A few years ago, a plaintiff and his fiancé both worked for the same company. The fiancé filed a sex discrimination claim against the company with the Equal Employment Opportunities Commission (EEOC).   Within a month, the company fired the plaintiff, who subsequently brought a lawsuit against the company, alleging that his termination was in retaliation for his fiancé filing a claim with the EEOC earlier.   He claimed that his firing was retaliatory and violated Title VII of the Civil Rights Act of 1964. The lower courts ruled against the fiancé, deciding that the company did not violate Title VII because third-party retaliation is not covered, but the U.S. Supreme Court reversed those decisions. It unanimously sided with him, asserting that third-party retaliation is, in fact, covered by Title VII.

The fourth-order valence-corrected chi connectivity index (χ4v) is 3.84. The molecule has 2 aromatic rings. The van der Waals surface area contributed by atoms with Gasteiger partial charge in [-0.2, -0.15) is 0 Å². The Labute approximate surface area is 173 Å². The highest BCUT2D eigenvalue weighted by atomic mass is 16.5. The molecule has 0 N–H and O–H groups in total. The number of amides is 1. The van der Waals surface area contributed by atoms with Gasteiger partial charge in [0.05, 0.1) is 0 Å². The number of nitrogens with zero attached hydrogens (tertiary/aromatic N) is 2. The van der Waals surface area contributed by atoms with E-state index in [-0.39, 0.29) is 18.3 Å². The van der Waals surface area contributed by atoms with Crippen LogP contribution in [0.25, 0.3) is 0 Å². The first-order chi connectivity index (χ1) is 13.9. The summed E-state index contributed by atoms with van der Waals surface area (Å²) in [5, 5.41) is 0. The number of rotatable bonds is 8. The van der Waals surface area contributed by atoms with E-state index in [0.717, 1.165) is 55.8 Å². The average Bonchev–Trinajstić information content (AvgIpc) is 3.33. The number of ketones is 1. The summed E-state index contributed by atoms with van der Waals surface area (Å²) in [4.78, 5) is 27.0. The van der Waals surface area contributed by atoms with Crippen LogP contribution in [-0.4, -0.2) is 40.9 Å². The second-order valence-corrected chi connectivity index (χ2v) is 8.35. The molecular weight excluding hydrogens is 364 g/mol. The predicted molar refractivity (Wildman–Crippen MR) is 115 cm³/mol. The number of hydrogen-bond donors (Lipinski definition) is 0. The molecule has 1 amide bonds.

The Supreme Court concluded that the company’s firing of the plaintiff was unlawful retaliation because “a reasonable worker might be dissuaded from” bringing any complaint against discriminatory practices if they knew their family members would be affected. The employer argued that this would lead to difficult employment decisions. They would be at risk of seeming discriminatory every time they fire an employee with a connection to a co-worker who has contested working conditions. The Supreme Court ultimately explained that firing someone who has an intimate connection to the employee who filed a claim, whether that be familial, romantic, or another type of close relationship, is unlawful. But that protection does not extend to a colleague. In other words, the more serious the relationship, the more protection is granted.

Posted February 23, 2015